Bystander Training Course

Brock University (the "University") recognizes that Sexual Violence is a serious and complex issue that can adversely affect Brock Community Members.  The University unequivocally prohibits and will not condone, tolerate, or ignore any form of Sexual Violence that affects the work and learning environment at the University. 

This online course will help to empower individuals to confidently intervene in an incident in order to stop it.  Individuals will learn how to prevent and de-escalate situations, engaging the broader community, and raise awareness of sexual violence in addition to changing the social norms.

Bystander Training Course

What is the Purpose of Bystander Training?

Bystander intervention has been shown to be an effective and important prevention strategy to decrease rape myths, increase pro-social bystander behavior and increase  self-efficacy.

Bystander intervention can play a significant role in a  comprehensive approach to sexual violence prevention.  It differs from previous approaches in three key ways:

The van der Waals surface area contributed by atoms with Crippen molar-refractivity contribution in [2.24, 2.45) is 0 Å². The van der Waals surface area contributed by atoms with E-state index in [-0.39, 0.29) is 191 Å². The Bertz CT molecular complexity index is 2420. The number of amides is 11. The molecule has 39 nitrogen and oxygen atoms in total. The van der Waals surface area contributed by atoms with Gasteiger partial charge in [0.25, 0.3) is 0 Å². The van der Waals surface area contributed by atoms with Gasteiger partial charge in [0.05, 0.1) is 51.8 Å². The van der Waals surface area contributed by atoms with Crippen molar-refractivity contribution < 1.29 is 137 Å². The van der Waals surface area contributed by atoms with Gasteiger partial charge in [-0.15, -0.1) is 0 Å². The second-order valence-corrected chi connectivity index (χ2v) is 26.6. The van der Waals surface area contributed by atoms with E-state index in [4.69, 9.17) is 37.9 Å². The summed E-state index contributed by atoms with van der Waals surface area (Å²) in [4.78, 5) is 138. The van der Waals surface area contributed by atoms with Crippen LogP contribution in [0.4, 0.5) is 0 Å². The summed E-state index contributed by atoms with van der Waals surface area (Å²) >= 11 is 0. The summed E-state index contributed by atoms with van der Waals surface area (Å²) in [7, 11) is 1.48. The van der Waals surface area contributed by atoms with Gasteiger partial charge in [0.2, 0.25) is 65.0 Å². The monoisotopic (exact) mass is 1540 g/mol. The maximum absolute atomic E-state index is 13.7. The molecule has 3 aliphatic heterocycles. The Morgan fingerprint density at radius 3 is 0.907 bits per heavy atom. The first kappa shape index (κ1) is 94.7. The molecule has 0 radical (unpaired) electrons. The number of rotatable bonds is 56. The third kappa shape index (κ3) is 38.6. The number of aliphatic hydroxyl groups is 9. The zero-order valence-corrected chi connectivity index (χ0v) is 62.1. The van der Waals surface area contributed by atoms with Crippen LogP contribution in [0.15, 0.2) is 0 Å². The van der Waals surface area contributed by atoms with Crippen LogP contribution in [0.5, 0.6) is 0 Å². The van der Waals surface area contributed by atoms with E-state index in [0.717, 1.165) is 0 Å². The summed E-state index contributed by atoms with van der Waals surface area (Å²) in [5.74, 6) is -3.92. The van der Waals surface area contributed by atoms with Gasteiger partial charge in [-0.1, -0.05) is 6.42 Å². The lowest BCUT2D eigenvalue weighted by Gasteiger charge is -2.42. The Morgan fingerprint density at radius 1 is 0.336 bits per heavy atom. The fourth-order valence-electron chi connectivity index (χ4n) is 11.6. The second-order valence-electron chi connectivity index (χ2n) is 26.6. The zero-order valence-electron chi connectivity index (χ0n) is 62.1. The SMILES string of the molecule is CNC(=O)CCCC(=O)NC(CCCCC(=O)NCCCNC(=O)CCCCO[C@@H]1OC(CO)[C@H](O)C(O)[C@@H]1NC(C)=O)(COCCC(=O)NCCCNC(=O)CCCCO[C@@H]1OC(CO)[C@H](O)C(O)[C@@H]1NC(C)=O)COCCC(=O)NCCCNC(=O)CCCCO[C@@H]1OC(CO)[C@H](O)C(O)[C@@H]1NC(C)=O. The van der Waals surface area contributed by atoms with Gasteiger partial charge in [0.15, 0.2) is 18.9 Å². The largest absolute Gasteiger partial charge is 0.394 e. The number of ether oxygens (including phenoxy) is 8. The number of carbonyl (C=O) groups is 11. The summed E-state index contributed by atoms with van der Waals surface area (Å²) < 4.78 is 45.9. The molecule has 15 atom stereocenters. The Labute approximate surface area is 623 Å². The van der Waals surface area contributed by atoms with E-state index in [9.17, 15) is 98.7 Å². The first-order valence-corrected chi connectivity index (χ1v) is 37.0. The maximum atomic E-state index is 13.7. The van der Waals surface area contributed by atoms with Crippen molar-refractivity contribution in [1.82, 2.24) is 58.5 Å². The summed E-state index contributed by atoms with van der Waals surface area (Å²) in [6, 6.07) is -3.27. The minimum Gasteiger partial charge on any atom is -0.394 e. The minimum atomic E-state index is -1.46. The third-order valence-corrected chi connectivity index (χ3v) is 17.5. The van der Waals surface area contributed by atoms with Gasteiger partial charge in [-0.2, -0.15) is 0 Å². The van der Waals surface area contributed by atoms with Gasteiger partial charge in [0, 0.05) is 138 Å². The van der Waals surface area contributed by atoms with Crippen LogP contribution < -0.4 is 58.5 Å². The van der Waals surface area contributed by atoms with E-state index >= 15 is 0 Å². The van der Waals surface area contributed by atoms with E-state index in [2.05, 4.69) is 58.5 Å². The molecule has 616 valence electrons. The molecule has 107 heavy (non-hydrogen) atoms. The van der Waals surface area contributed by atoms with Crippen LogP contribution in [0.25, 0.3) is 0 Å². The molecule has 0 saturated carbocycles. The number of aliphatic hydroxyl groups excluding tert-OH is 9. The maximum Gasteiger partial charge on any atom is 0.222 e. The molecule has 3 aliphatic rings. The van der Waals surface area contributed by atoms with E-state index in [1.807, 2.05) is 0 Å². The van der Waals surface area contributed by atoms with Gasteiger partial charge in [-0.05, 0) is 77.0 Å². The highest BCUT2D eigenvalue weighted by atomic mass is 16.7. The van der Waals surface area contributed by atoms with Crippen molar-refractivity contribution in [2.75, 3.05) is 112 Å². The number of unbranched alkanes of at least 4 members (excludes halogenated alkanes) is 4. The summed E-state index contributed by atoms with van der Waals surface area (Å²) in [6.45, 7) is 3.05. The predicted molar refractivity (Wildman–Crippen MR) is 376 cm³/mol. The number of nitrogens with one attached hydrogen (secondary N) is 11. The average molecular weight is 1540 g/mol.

1. Bystander intervention discourages victim blaming and makes sexual violence a community problem, rather than an individual problem.
  2. Bystander intervention can play a significant role in a comprehensive approach to sexual violence prevention. When bystanders are approached as allies  in ending sexual violence, rather than as potential  perpetrators or victims, they are less likely to  become defensive.
  3. Bystander intervention plays a role in helping to change social and community norms.